The Sentinel Plant Project, funded by the South African National Biodiversity Institute (SANBI) and hosted by the Forestry and Agricultural Biotechnology Institute (FABI), at the University of Pretoria is tasked to monitor plant health in botanical gardens in South Africa. Since its initiation in 2016, many pests and pathogens, including the Polyphagous Shot Hole Borer (PSHB), have been detected and identified from the botanical gardens. The project has also undertaken capacity building activities for botanical garden, city park and government department staff, interns and students.

In April 2021, Drs. Mesfin Gossa and Trudy Paap met with staff members of the Department of Horticulture at Durban University of Technology (DUT) to discuss possibilities for student training through the Sentinel Plant Project. Following this, Drs Gossa and Paap, in collaboration with Ms. Indrani Hazel Govender and Dr Pravin Mark Maistryfrom DUT, hosted a three-day training workshop between 24-26 May. Twelve DUT horticulture students and two eThekwini Municipality horticulturists attended the training. The workshop consisted of presentations including an introduction to pests and pathogens and their management; pest and pathogen surveillance; urban tree health; Phytophthora biology, impact and management; and the PSHB invasion in South Africa.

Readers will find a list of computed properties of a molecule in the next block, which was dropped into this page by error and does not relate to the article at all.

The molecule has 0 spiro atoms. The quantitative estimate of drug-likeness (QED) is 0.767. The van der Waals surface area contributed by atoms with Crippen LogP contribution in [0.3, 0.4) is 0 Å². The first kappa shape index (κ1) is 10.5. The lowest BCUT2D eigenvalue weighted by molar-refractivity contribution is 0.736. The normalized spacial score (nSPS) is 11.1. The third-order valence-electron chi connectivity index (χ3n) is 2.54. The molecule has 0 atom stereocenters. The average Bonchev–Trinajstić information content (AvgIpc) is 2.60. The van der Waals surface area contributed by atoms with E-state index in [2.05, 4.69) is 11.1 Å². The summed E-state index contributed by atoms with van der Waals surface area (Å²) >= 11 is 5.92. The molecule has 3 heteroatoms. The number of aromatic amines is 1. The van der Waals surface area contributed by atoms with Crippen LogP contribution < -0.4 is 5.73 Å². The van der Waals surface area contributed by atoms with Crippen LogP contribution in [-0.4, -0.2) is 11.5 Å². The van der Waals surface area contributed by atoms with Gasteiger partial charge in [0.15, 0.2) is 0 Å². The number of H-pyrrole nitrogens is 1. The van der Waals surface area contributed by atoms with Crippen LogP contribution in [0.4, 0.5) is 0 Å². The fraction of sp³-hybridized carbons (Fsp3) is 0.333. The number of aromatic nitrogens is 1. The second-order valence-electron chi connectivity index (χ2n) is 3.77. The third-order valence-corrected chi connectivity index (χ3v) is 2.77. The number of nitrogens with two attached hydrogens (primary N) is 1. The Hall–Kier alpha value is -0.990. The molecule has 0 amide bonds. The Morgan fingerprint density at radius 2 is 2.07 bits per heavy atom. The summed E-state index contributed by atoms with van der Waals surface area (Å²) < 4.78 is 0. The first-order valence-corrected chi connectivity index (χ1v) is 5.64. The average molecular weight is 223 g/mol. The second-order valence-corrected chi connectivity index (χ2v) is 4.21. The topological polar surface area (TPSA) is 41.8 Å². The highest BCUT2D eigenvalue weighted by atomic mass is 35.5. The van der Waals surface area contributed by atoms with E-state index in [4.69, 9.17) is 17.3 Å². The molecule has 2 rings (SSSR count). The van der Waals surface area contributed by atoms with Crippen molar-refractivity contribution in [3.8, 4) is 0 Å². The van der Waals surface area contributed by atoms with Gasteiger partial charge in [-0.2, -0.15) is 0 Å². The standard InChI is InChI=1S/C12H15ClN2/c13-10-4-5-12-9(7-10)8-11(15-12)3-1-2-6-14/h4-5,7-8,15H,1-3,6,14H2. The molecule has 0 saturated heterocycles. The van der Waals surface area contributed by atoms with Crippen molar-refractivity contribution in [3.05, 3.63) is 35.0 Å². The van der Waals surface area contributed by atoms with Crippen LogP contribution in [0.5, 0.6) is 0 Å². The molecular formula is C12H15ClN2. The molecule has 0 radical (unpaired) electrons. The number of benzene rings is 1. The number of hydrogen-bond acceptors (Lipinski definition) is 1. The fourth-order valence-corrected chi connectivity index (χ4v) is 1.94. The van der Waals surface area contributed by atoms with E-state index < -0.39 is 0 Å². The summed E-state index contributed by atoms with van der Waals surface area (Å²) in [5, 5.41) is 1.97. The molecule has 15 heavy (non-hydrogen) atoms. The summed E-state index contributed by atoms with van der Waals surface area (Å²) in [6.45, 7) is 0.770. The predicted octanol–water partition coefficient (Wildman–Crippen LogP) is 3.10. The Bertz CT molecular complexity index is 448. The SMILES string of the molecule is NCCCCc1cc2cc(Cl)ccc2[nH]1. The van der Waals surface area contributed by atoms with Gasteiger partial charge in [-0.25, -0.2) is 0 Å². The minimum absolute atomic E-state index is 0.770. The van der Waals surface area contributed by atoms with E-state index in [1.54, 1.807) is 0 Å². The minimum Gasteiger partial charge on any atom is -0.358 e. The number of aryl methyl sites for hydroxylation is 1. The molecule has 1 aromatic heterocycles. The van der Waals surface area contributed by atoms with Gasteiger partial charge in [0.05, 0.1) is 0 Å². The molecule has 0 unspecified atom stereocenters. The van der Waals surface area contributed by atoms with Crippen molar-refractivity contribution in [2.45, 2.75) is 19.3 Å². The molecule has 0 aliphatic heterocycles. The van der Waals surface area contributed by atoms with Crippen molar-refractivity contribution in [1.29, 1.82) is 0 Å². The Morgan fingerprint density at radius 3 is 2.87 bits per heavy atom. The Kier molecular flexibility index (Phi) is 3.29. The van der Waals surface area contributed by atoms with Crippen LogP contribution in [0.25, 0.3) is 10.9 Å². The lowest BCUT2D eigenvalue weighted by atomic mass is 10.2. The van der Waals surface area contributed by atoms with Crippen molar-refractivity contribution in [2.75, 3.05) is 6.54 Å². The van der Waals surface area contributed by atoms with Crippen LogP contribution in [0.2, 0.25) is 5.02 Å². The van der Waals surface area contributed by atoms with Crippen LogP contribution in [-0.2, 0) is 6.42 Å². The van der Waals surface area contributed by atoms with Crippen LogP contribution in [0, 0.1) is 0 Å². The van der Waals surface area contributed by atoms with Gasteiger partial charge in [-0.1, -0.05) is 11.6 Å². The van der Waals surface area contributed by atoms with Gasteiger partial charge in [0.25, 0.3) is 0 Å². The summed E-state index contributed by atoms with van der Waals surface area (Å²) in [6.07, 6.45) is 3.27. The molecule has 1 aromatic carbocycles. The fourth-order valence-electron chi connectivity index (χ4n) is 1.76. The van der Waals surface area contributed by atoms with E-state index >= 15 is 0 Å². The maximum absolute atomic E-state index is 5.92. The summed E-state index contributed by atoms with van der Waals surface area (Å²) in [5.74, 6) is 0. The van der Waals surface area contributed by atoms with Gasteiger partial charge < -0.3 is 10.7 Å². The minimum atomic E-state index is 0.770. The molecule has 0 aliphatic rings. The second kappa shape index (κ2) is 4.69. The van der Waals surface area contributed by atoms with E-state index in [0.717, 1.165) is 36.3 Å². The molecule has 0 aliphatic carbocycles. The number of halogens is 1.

In addition to the presentations, the students visited PSHB monitoring sites in Durban North. The visit was led by Garyn Delport, a PhD candidate in FABI who has been monitoring the incidence and impact of PSHB in natural vegetation. Students had an opportunity to see the signs and symptoms of PSHB infestation, and how the sites are being monitored. Visits to the Zimbali Estate and Amanzimnyama Garden (a private garden in Tongaat) were also made, with the objective to identify student projects linked to plant health. This training workshop is valuable as it helps to build plant health capacity in South Africa.